Italian aircraft, both high level bombers and torpedo planes, attacked all these ships on the 24th to the southward of Sardinia. They made their first attempt on the second pair of transports and HMS Encounter. Four torpedo planes attacked at 1230/24 and four bombers at 1250/24. No ships were hit though the bombs fell close. Next came the turn for the leading pair, which were attacked further westwards by two bombers that came singly at 1330/24 and 1400/24. The second plane nearly hit HMS Breconshire. Finally when the third pair of ships reached about the same position in the evening they were attacked by torpedo planes and the Hoegh Hood was damaged but she managed to arrive at Gibraltar only a few hours after her consort on the 27th. The last ship, the one that had been delayed at Malta, arrived on the 28th. (14)
30 Jul 1941
Ferrying of troops and supplies to Malta and diversery attack on Sardinia.
' Force X ', made up of the light cruisers HMS Hermione (Capt. G.N. Oliver, RN) and HMS Arethusa (Capt. A.C. Chapman, RN), fast minelayer HMS Manxman (Capt. R.K. Dickson, RN) and escorted by the destroyers HMS Sikh (Cdr. G.H. Stokes, RN) and HMS Lightning (Cdr. R.G. Stewart, RN) departed Gibraltar on the 31 July 1941 carrying the troops and supplies that had been on the troopship Leinster and the light cruiser HMS Manchester which had not reached Malta during Operation Substance.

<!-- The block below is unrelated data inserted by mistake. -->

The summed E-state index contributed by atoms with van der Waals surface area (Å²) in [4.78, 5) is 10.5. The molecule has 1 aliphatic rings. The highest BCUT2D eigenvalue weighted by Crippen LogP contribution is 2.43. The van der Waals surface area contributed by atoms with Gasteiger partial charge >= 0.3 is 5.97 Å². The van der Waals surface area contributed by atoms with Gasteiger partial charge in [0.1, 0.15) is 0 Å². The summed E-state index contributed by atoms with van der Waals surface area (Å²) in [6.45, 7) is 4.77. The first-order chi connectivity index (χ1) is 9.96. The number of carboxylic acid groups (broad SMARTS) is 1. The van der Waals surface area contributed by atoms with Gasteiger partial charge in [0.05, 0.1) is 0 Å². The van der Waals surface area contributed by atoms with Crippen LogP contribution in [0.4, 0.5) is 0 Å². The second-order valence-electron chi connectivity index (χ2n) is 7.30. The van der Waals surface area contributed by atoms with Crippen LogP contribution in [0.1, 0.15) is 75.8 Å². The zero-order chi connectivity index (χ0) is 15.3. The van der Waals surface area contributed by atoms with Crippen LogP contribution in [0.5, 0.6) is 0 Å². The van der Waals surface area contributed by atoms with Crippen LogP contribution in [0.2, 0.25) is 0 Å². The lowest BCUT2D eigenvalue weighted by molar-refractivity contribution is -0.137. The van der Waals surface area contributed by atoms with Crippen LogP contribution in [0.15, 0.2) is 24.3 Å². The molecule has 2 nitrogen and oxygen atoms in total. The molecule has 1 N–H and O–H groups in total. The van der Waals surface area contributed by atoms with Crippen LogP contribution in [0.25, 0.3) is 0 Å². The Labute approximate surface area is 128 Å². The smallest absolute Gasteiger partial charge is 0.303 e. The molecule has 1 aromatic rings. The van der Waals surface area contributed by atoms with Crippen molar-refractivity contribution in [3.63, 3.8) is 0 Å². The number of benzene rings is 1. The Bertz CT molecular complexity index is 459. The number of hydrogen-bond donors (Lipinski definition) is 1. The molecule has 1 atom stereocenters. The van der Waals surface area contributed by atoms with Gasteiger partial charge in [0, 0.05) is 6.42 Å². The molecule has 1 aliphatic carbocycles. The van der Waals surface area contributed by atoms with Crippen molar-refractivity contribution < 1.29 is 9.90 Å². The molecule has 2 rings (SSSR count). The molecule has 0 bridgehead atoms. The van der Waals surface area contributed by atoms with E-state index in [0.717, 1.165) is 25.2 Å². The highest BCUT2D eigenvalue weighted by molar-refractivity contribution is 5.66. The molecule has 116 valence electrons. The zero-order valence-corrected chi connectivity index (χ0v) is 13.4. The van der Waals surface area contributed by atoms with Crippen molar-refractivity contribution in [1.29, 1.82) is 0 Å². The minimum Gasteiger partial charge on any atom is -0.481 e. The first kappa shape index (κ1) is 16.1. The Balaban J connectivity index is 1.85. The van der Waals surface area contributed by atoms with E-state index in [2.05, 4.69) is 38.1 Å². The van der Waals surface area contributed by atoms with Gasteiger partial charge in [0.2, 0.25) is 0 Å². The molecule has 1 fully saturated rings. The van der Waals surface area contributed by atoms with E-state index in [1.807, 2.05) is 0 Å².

To cover ' Force X ', ' Force H ' departed Gibraltar on 30 July 1940 and it was made up of the battleship HMS Nelson (Capt. T.H. Troubridge, RN, now flying the flag of Vice-Admiral J.F. Somerville, KCB, DSO, RN), battlecruiser HMS Renown (Rear-Admiral R.R. McGrigor, RN), aircraft carrier HMS Ark Royal (Capt. L.E.H. Maund, RN). They were escorted by the destroyers HMS Cossack (Capt. E.L. Berthon, DSC and Bar, RN), HMS Maori (Cdr. R.E. Courage, DSO, DSC and Bar, RN), HMAS Nestor (Cdr. A.S. Rosenthal, RAN), HMS Faulknor (Capt. A.F. de Salis, RN), HMS Foresight (Cdr. J.S.C. Salter, RN), HMS Forester (Lt.Cdr. E.B. Tancock, DSC and Bar, RN), HMS Foxhound (Cdr. G.H. Peters, DSC, RN), HMS Fury (Lt.Cdr. T.C. Robinson, RN), HMS Encounter (Lt.Cdr. E.V.St J. Morgan, RN) and the escort destroyer HMS Eridge (Lt.Cdr. W.F.N. Gregory-Smith, RN). They were also ordered to create a diversion for the operation.